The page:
Guess What? The Debt Everyone Is Freaking Out About Does Not Exist
File picture. Republicans have proposed a three-month increase to the US debt ceiling as they mulled breaking a protracted fiscal impasse, but warned any long-term deal would require Congress to pass a budget that cuts spending.
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Between the new-and-improved Simpson-Bowles plan, Joe Scarborough’s feud with Paul Krugman, the relentless drumbeat of the entire Republican Party, and the media blitzkrieg launched by the billionaire-driven “Fix the Debt” campaign, one might think no serious and responsible American can ignore the unassailable truth: America faces a debt crisis, which we must act on immediately and decisively.
Well, not quite. The actual truth is that the debt everyone’s freaking out about does not exist.
Some of the debt certainly exists, like the roughly $11.6 trillion owed to foreign and private creditors. But that isn’t the debt anyone’s worried about. If we stopped adding to it tomorrow, the debt as it stands would pose essentially zero threat to the country’s fiscal health, as the ongoing growth of the economy would send our debt-to-GDP ratio dropping like a rock.
So the debt that’s got everyone worried is the part we haven’t yet incurred. And that debt, by definition, does not exist. It’s not a certainty, it’s merely a projection by the Congressional Budget Office. And trying to model how the federal budget, not to mention the entire American economy, will behave years or even decades in the future is a devilishly treacherous business.
For instance: one of Rep. Paul Ryan’s (R-WI) favorite talking points in 2011 was that the computer simulations CBO uses to model the economy crash when they attempt to account for the debt load in 2037. Imagine trying to model the 2011 economy in 1985. Things you’d never see coming include (among other things) the Internet, fracking, massive advances in computing power, the renewable energy boom, three wars, a massive recession, and Harry Potter. And predictions can be hard even over shorter time frames. In 1995, CBO predicted the deficit in 2000 would be well over $200 billion. We ran a surplus of $236 billion.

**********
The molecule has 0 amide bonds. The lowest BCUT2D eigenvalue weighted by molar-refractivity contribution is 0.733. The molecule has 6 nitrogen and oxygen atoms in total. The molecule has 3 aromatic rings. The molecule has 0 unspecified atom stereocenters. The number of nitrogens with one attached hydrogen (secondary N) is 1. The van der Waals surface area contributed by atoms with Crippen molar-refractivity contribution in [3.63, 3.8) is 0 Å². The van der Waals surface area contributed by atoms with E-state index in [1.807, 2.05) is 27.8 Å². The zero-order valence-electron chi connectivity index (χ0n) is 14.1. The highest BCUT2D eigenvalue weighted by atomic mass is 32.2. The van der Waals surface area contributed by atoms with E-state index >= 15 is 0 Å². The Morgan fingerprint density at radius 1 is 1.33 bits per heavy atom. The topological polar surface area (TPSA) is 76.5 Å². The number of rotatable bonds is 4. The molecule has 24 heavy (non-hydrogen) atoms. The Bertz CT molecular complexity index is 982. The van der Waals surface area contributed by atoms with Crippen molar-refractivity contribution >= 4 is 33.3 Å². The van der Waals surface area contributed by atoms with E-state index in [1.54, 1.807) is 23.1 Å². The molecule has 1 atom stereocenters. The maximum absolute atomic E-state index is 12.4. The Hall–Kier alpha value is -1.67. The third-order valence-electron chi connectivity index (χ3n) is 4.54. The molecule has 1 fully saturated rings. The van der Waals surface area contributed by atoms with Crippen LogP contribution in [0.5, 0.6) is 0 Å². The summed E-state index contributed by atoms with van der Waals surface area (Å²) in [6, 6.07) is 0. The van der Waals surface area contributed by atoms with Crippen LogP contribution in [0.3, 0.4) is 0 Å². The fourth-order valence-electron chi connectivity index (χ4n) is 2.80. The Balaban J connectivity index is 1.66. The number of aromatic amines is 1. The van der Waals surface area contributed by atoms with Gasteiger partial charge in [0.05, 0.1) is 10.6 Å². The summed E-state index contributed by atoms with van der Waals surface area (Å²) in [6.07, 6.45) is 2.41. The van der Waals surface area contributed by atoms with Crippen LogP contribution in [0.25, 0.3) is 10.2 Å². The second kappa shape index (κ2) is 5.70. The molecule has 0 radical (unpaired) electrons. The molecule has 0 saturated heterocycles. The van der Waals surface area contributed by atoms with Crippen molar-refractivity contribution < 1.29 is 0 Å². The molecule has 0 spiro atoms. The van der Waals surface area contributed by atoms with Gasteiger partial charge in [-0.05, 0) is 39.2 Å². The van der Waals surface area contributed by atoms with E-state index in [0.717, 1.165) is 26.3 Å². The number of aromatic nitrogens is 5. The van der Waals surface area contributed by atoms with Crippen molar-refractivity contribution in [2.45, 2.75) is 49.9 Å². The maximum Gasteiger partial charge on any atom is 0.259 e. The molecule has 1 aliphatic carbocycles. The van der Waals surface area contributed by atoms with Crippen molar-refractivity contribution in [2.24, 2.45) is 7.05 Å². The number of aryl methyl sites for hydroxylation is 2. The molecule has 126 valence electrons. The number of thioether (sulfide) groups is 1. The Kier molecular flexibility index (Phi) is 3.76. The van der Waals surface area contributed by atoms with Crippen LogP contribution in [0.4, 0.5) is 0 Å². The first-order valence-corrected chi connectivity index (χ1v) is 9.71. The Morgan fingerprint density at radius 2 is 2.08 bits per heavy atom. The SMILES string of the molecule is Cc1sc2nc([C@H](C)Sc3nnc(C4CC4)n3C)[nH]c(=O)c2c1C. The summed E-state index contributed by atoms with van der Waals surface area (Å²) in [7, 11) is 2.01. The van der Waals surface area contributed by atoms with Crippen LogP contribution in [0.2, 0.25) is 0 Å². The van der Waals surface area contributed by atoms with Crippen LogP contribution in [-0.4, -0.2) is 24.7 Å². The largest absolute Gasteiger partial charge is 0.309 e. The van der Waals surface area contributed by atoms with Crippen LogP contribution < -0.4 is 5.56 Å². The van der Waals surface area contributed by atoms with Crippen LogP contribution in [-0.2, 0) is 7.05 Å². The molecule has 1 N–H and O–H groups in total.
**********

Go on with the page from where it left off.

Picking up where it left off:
So neither the impending Baby Boomer retirement nor growing health care costs make astronomical debt a certainty, despite the insistence of the conservative and centrist punditariat. With respect to the Boomers, economist Dean Baker ran the numbers and found that if productivity growth in the economy clocks in at one percent until 2035 (avery conservative estimate) the resulting gains will swamp the added retiree burden.
As for health care cost growth, it’s perhaps the best example available to explain why the debt doesn’t actually exist. The Congressional Budget Office (CBO) projects, based on current trends, that excess cost growth will become the lead driver of Medicare and Medicaid spending by 2037 — the primary cause of our long-term debt, and the thing that keeps budget hawks up at night. But if you look at CBO’s fine print ( page 60, if you’re interested) their complex formula for making this projection essentially boils down to looking at past trends in health care costs and assuming they’ll be similar going forward.
The catch? The entire purpose of health care reform, whether we keep Obamacare or get Ryan’s preferred replacement, is to change those trends by changing the structure of health care markets — how we buy, sell, and deliver care. That should slow health care cost growth, making it less expensive for the government to pay for health care through Medicare and Medicaid.
But CBO really doesn’t have the tools to model those kinds of structural changes. Its analyses are generally limited to hard spending cuts or revenue increases. CBO Director Doug Elmendorf told Ryan as much during a hearing, which Ryan took to mean his premium-support scheme for Medicare might work better than CBO estimated. But the point applies equally to Obamacare’s reforms, for example.